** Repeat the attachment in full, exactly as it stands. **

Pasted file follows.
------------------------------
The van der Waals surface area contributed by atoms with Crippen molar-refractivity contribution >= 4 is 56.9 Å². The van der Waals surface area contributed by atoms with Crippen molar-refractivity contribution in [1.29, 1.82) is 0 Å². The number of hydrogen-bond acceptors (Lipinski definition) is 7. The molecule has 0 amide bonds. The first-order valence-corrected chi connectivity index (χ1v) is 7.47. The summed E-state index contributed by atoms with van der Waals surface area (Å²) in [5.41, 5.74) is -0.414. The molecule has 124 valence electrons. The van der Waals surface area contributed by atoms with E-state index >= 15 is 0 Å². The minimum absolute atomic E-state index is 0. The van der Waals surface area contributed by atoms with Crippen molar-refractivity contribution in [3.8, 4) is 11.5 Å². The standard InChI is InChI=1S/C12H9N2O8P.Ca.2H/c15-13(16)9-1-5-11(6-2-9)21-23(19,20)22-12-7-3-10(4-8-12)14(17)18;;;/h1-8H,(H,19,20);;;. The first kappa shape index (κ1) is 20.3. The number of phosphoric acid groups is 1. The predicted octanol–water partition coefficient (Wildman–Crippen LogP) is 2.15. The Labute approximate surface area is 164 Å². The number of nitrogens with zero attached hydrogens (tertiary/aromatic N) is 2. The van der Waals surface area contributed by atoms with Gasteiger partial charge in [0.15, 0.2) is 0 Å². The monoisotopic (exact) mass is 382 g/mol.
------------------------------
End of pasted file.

The van der Waals surface area contributed by atoms with Crippen molar-refractivity contribution >= 4 is 56.9 Å². The van der Waals surface area contributed by atoms with Crippen molar-refractivity contribution in [1.29, 1.82) is 0 Å². The number of hydrogen-bond acceptors (Lipinski definition) is 7. The molecule has 0 amide bonds. The first-order valence-corrected chi connectivity index (χ1v) is 7.47. The summed E-state index contributed by atoms with van der Waals surface area (Å²) in [5.41, 5.74) is -0.414. The molecule has 124 valence electrons. The van der Waals surface area contributed by atoms with E-state index >= 15 is 0 Å². The minimum absolute atomic E-state index is 0. The van der Waals surface area contributed by atoms with Crippen molar-refractivity contribution in [3.8, 4) is 11.5 Å². The standard InChI is InChI=1S/C12H9N2O8P.Ca.2H/c15-13(16)9-1-5-11(6-2-9)21-23(19,20)22-12-7-3-10(4-8-12)14(17)18;;;/h1-8H,(H,19,20);;;. The first kappa shape index (κ1) is 20.3. The number of phosphoric acid groups is 1. The predicted octanol–water partition coefficient (Wildman–Crippen LogP) is 2.15. The Labute approximate surface area is 164 Å². The number of nitrogens with zero attached hydrogens (tertiary/aromatic N) is 2. The van der Waals surface area contributed by atoms with Gasteiger partial charge in [0.15, 0.2) is 0 Å². The monoisotopic (exact) mass is 382 g/mol.